Historic Scotland

Opening times

1 Apr to 30 Sept:
Mon to Sat, 9.30am to 5.30pm
Sun, 2pm to 5.30pm
Last entry 5pm

1 Oct to 31 Mar:
Mon to Sat, 10am to 4pm
Sun, 2pm to 4pm
Last entry 3.30pm

Facilities

 

History


Dunblane Cathedral is a fascinating building that stands on a site that has been sacred for well over 1,000 years. Its beautiful Gothic exterior, conserved by a 19th-century restoration, hides a past of neglect and renewal.

The distinctive red sandstone tower sits at a strange angle to the later church, which was laid out in one go and survives mainly because it went on to serve as a parish church. The chancel was used for worship up until 1886, when it was deemed too small.

The ruined nave was restored to the designs of Robert Rowand Anderson from 1889, with the weathered medieval stonework retained.

Today, the church is an active place of worship. Inside are Pictish carved stones, rare 15th-century choir stalls and handsome 19th-century church furnishings.

Medieval cathedral

Two cross-slabs from the 7th or 8th century found on the site suggest an early Christian presence. There has probably been a religious centre here since at least the 9th century.

The name Dunblane (meadow of Blane) perhaps comes from the site’s use by monks from St Blane’s. They may have fled the Isle of Bute with their saint’s relics to escape Viking raids.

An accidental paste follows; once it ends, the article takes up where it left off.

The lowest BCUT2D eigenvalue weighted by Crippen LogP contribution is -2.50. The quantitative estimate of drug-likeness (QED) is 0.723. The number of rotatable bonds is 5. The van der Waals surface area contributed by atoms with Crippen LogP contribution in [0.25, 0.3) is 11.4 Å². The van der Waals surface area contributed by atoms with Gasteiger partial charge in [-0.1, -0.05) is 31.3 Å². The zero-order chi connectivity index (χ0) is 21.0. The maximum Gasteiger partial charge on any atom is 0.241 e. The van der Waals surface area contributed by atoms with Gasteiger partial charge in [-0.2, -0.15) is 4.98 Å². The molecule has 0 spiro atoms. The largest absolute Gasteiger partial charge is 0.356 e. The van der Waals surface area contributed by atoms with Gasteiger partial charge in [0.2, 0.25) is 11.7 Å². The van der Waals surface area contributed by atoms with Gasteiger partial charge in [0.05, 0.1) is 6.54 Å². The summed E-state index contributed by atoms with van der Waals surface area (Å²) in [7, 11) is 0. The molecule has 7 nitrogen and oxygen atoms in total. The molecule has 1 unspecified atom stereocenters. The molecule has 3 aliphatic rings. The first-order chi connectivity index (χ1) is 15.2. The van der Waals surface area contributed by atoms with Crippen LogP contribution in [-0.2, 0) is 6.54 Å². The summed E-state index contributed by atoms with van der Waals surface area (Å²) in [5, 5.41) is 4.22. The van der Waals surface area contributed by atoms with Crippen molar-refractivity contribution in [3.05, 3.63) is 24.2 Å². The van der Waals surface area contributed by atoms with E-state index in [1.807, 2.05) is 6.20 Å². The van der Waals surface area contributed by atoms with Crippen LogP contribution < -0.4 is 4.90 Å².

The first mention of a bishop at Dunblane was in 1155, following the return of the bishopric and the building of the first cathedral. It still stood unroofed in 1237, when Bishop Clement secured papal approval to replace it with a grand new cathedral.

The new cathedral included:

  • the original tower, which survives in an unusual position next to the south wall of the nave
  • a six-bay, aisle-less chancel, with a sacristy and chapter house along its north side
  • an eight-bay aisled nave

The cathedral was staffed by secular canons, or priests. They performed their daily services in the choir, separated from the nave by a screen across the broad arch – slots above the arch show the screen’s likely position. A great rood – or cross – once stood in the rood loft above the screen, and the choir stalls backed onto the screen.

Reformation and restoration

Following the Protestant Reformation of 1560:

  • the interior furnishings were torn down
  • a reformed minister took over responsibility for public worship
  • public worship was confined to the chancel, leaving the nave to fall into decay – its roof collapsed in 1622

Architect James Gillespie Graham restored the chancel in 1816. By 1886, its capacity had been deemed insufficient, and the nave was restored under Robert Rowand Anderson’s direction. The elaborate pews and choir stalls were added between 1912 and 1914.

A recent addition to the church is a memorial to the victims of the 1996 Dunblane massacre, located in the south aisle.

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